PSFK is an insight and innovation think-tank whose conference brings together creative professionals across industry to share trends and ideas to spark inspiration.

For once, I was lucky on a Friday the 13th. I had the fortune of attending the PSFK Conference: Ideas that Transform. PSFK is an insight and innovation think-tank whose conference brings together creative professionals across industry to share trends and ideas to spark inspiration.

The speakers were varied—from Uber’s Director of Product Experience to the Co-Founders of sweetgreen and Casper to the Chief Storyteller at Microsoft. But by happy accident or genius curation (or both!), the themes were highly consistent and relevant to the challenges we are solving for our clients and ourselves.

Here are my 5 personal takeaways from the day, through the words of some of the most memorable presenters:

1. “We must bring humanity back to technology.” –Dennis Mortensen, Founder & CEO,

The great irony of a prolific tech explosion is that, while technology is designed to connect, it can be incredibly alienating (as the great Sherry Turkle has written and spoken about). Luckily, many speakers talked about the fact that in a tech-driven environment, we are increasingly appreciating the quirks and the warmth of human interaction.

One of the innovations I was most excited about was a meeting-scheduling agent developed by Here’s how it works: you cc: a virtual assistant, named Amy, on emails where you know someone is going to provide availability; “she” knows how to interpret the information in the email to narrow and schedule a time that works. I ran into a friend who is using it in beta who said Amy is remarkably able to sift through content and accurately create calendar invites. Notably, this isn’t a Calendly-type app solution; it humanizes an algorithm and its interactions, “intelligent technology that can recognize an objective and turn it into a task,” says founder Dennis Mortensen, which is a nice incremental step towards providing warmth in an inherently cold domain.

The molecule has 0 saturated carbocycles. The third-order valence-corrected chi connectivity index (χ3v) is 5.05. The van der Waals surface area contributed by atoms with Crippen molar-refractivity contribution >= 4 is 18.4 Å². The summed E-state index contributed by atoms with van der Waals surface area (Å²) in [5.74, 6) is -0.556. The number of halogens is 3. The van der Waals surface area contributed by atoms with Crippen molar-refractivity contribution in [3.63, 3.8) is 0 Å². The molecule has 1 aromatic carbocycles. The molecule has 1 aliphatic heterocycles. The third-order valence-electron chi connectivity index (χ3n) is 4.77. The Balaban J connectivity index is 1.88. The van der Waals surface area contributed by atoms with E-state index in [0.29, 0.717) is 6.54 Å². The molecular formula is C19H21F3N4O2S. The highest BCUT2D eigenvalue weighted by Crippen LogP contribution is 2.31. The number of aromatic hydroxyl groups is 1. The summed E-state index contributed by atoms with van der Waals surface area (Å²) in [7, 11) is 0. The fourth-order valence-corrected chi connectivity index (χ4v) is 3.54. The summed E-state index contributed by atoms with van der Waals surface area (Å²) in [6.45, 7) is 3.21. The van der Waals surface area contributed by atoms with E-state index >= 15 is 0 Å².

Another variation is Jibo. Similar in some ways to Amazon’s Alexa, Jibo is a robot who “lives” in your home and helps out with tasks: taking photos, telling the weather, alerting you to appointments, etc. What struck me was Blade Kotelly’s emphasis on the lengths they are going to ensure the interactions with Jibo feel human; they’ve programmed humor into Jibo’s responses, and the visual and interaction design looks very natural. The interactions themselves aren’t the only way a robot like Jibo encourages more humanity. They allow you to outsource all of the tasks that you don’twant or really need to do in favor of freeing up more time to engage with others.

The bottom line: As we create digitally-powered experiences, we need to continue finding a balance between the efficiency that tech provides and the desire for human connection. We are seeing this happen as the aesthetic of digital design has continued to evolve from a commoditized “slick” feeling to more varied and friendlier one, and is increasingly reflecting a better understanding of it’s place in human interactions. Digital design is getting more sophisticated at getting out of the way when it needs to, and injecting helpful interruptions when it needs to.